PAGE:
Mitchell returns to Middle East

US envoy visits Jerusalem but neither Israelis nor Palestinians expect much progress.

    George Mitchell is on his sixth official visit
    to Israel [AFP

    His visit comes days after Israel deployed thousands of police and soldiers into occupied East Jerusalem following clashes between Palestinians and Israeli settler activists around the al-Aqsa mosque compound.

    On his last visit to the region, Mitchell got Netanyahu and Abbas to agree to a three-way summit with Obama on the sidelines of the UN General  Assembly.

    Pressure on Abbas

    But US pressure has had undesired effects, according to Palestian political analysts. They say the summit in September weakened Abbas and his ability to make concessions.

    "The credibility of the Palestinian president, as it relates to  the negotiations, among the people and even within [Abbas's] Fatah movement, has today become very shaky," said Samih Shabib, a Fatah official.

    The Palestinian president has also come under widespread Arab criticism for apparently submitting to US and Israeli pressure by not pressing for a vote at the UN Human Rights Council on a damning UN report on the Gaza war.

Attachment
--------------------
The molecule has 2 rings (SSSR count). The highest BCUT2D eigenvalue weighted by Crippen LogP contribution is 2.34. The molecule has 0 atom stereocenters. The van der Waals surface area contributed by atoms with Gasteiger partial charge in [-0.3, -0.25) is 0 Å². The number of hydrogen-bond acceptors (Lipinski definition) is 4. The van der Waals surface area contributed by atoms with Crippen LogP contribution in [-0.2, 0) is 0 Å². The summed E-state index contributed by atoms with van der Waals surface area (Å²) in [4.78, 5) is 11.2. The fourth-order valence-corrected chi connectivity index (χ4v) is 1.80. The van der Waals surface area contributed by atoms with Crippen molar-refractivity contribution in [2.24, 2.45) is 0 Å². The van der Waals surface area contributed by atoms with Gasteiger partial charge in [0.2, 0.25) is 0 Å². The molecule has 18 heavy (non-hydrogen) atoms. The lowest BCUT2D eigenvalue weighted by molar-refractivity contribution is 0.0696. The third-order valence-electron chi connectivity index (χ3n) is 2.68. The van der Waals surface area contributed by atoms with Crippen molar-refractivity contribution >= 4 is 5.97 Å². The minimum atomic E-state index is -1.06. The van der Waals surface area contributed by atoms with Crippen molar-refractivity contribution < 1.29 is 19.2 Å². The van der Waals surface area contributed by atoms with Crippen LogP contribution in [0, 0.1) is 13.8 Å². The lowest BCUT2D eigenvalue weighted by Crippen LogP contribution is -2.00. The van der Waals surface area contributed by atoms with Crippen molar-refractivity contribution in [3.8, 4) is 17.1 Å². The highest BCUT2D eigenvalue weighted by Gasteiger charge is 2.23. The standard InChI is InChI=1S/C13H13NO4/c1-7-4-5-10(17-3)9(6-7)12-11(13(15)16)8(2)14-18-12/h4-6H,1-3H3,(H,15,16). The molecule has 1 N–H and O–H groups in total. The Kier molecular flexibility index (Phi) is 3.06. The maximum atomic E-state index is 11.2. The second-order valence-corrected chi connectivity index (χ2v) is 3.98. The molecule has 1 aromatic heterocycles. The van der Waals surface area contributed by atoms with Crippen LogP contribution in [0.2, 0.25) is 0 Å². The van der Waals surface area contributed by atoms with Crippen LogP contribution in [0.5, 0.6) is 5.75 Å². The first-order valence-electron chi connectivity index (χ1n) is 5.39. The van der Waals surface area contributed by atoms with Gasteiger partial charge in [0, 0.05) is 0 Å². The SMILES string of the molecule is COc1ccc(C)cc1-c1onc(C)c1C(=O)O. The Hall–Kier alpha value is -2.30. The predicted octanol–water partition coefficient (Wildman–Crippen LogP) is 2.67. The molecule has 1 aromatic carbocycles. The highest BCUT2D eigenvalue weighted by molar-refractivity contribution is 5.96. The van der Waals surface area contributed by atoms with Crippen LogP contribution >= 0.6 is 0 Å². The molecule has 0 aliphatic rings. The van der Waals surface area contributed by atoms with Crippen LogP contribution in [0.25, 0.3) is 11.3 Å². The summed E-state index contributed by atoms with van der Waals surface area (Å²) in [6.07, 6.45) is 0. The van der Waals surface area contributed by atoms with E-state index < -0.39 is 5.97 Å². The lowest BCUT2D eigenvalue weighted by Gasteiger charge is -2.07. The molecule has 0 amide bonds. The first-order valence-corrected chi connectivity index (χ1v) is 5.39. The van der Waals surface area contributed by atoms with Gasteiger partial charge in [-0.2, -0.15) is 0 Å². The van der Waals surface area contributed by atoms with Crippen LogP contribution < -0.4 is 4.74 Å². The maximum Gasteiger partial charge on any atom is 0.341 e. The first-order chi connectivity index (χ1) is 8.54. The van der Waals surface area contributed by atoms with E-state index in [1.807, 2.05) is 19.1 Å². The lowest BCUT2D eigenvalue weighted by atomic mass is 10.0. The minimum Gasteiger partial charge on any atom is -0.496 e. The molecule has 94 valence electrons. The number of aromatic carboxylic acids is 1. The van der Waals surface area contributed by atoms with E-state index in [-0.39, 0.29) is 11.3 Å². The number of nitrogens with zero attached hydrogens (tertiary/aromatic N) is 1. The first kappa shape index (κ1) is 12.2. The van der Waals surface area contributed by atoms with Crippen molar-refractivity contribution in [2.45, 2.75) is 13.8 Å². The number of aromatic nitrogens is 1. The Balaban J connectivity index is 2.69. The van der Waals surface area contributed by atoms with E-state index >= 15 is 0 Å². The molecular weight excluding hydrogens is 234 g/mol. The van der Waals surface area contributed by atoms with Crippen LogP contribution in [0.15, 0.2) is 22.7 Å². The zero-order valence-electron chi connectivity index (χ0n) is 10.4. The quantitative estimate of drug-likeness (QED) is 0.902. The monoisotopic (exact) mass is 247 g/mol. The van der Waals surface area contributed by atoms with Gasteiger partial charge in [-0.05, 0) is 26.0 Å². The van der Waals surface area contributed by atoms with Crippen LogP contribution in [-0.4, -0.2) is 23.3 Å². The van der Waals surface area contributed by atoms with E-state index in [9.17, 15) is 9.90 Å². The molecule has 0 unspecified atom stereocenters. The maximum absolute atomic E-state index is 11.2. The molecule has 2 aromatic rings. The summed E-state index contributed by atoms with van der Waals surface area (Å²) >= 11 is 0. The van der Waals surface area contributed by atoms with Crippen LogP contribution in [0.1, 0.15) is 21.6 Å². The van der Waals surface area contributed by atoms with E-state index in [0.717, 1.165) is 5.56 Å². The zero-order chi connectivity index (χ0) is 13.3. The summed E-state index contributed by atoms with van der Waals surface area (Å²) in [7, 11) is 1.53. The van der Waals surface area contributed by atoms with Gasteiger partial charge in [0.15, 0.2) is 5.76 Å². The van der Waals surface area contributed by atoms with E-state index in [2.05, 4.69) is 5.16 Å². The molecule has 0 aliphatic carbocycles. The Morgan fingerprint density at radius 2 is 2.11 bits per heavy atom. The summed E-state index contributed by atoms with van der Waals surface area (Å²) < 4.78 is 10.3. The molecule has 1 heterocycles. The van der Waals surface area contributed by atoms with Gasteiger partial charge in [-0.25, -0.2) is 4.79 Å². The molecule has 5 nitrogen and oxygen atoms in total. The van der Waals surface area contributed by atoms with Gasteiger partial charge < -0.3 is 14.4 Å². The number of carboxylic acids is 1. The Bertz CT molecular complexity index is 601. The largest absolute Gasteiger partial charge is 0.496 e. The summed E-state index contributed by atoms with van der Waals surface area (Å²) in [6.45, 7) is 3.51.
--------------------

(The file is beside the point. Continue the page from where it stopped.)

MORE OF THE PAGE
Palestinians have also been critical of the United States for not pushing Israel to accept a building freeze of Jewish settlements in the occupied West Bank, which the  Palestinians are demanding ahead of a resumption of talks.

    "I don't expect any change. The Palestinians are the weakest  party in the talks and the Obama administration during the past week has made it clear it is done putting pressure on Israel and is now  going to apply the pressure on the Palestinians," said Ziad Abu Zayyad, a former Palestinian legislator.

    Mitchell weakened?

    Netanyahu, on the other hand, has apparently been emboldened by his success in parrying Obama's demands for a settlement freeze.

    "Mitchell has a lot of problems because we now know that you can say no to a US president and still survive," said Eytan Gilboa and expert on Israel-US relations from the right-leaning Bar Ilan University.

    "There is a direct connection to the strength of the president  and the strength of his personal envoy. Mitchell had a lot more  power three months ago."

    SOURCE: Agencies


    Interactive: How does your country vote at the UN?

    Interactive: How does your country vote at the UN?

    We visualised 1.2 million votes at the UN since 1946. What do you think are the biggest issues facing the world today?

    'We were forced out by the government soldiers'

    'We were forced out by the government soldiers'

    We dialled more than 35,000 random phone numbers to paint an accurate picture of displacement across South Sudan.

    Interactive: Plundering Cambodia's forests

    Interactive: Plundering Cambodia's forests

    Meet the man on a mission to take down Cambodia's timber tycoons and expose a rampant illegal cross-border trade.